Seven organizations that advocate for civil rights and racial justice said Monday the New Hampshire court system, like police, needs to start tracking cases on the basis of race, citing the “significant disparity” in criminal sentences stemming from the unrest on South Willow Street last June.

The four-sentence statement said the 30-day jail sentence for Antwan Stroud, an 18-year-old Black man, appears deeply problematic and “shows that New Hampshire has a very long way to go in dismantling the systemic racism that exists within our criminal justice system.”

The statement focuses on the sentences rendered in criminal cases stemming from unrest on South Willow Street following the killing of George Floyd, a Black man, last spring in Minneapolis.

Of the three people sentenced for felonies related to the Manchester unrest, only Stroud received a jail term, the Union Leader reported last month.

Two others — Whites from suburban towns — received suspended sentences.

The seven organizations are the ACLU-New Hampshire, American Friends Service Committee, Black Lives Matter Manchester, Black Lives Matter Nashua, NAACP Manchester, Rights and Democracy NH, and the Granite State Organizing Project.

Recently, two lawyers with connections to the NAACP Manchester signed on as Stroud’s new attorneys and asked a judge to allow Stroud to back out of his January plea deal. His lawyers fault Stroud’s original attorney for ineffective counsel and prosecutors for not disclosing the terms of other South Willow Street cases.

Late last week, a prosecutor for Hillsborough County Attorney John Coughlin filed papers urging Superior Court Judge Will Delker to not reopen the case.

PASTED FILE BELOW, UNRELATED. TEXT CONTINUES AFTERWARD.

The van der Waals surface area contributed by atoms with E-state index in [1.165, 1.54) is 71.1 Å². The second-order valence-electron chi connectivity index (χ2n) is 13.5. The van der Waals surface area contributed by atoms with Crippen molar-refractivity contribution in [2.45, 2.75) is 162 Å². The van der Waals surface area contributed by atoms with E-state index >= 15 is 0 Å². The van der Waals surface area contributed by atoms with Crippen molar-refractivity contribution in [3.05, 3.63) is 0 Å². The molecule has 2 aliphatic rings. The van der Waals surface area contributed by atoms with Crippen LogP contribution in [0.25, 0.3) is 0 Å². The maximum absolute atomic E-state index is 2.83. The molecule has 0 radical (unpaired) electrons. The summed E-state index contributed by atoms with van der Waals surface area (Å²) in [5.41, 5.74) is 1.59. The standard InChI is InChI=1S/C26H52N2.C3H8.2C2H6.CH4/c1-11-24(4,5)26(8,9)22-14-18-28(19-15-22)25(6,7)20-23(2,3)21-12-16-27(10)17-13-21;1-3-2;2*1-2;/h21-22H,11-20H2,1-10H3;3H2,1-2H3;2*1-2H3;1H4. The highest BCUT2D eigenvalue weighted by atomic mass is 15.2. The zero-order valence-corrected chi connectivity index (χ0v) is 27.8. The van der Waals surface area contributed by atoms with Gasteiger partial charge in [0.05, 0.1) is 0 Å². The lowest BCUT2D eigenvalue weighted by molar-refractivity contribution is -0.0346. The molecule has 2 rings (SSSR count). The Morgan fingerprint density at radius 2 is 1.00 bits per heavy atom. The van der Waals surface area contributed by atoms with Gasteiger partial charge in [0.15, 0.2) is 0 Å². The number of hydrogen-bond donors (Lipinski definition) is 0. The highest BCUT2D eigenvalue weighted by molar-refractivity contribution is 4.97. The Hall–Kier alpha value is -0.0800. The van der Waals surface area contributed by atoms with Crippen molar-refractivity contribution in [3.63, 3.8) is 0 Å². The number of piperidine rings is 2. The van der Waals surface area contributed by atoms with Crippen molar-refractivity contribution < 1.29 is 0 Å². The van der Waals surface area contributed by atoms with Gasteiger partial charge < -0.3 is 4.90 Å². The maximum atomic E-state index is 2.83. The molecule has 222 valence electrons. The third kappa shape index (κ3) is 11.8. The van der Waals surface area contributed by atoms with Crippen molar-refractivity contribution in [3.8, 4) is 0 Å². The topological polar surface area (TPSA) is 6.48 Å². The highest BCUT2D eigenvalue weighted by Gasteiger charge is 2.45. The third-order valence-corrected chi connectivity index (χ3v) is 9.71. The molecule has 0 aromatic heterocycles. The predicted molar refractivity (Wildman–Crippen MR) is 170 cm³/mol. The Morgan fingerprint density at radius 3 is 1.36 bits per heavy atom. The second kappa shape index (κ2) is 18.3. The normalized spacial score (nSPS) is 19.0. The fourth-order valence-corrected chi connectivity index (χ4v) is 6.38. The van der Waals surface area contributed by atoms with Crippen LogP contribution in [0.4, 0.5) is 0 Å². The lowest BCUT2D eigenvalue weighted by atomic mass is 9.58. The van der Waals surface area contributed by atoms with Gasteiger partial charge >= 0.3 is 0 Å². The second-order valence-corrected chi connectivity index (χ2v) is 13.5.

Assistant County Attorney Thomas Craig said Stroud was the only one of the three to commit a crime against a person — he urged a crowd of about 10 young people to pull a Manchester police officer out of a car. And Stroud filmed the incident and posted it on social media to encourage others, the prosecutor said.

“There was no manifest injustice here. Each defendant has been sentenced according to their conduct and nothing more,” Craig wrote. The prosecution’s 21-page filing makes no mention of race; Stroud’s lawyers frequently mentioned race and racial disparities in their filings.

Delker has scheduled a hearing for April 9 on whether to reopen the case.

The statement by the organizations said judges and the court system need to undergo implicit bias training. Also, the court system should collect and compile data based on race, the seven organizations said.

It notes that Gov. Chris Sununu’s commission on police accountability called for police departments to undergo bias training and to include race in their data collection.

“Mr. Stroud’s case makes abundantly clear that New Hampshire must start tracking and analyzing racial data on decisions in the court system in order to review any disparities in court sentencing,” the statement reads. “To take these vital steps toward true justice for all, we need to scrutinize our current systems to ensure we are combating implicit bias and racial profiling wherever it may exist in New Hampshire.”

In a statement issued Monday, Chief Superior Court Justice Tina Nadeau said judicial conduct rules prohibit discrimination, and judges received training on implicit bias from outside experts.

Nadeau said the court system is studying equity and inclusion in each of its drug courts through a Bureau of Justice Assistance grant. Court leaders will use data from the research to assess the criminal justice system as a whole, she said.

Earlier this month, a fourth person charged with a felony in the South Willow Street unrest was sentenced to 2-4 years in state prison. The sentence for Deerfield resident Dylan Smith, 24, who is White, included probation violations over weapons and criminal threatening charges out of Merrimack County.

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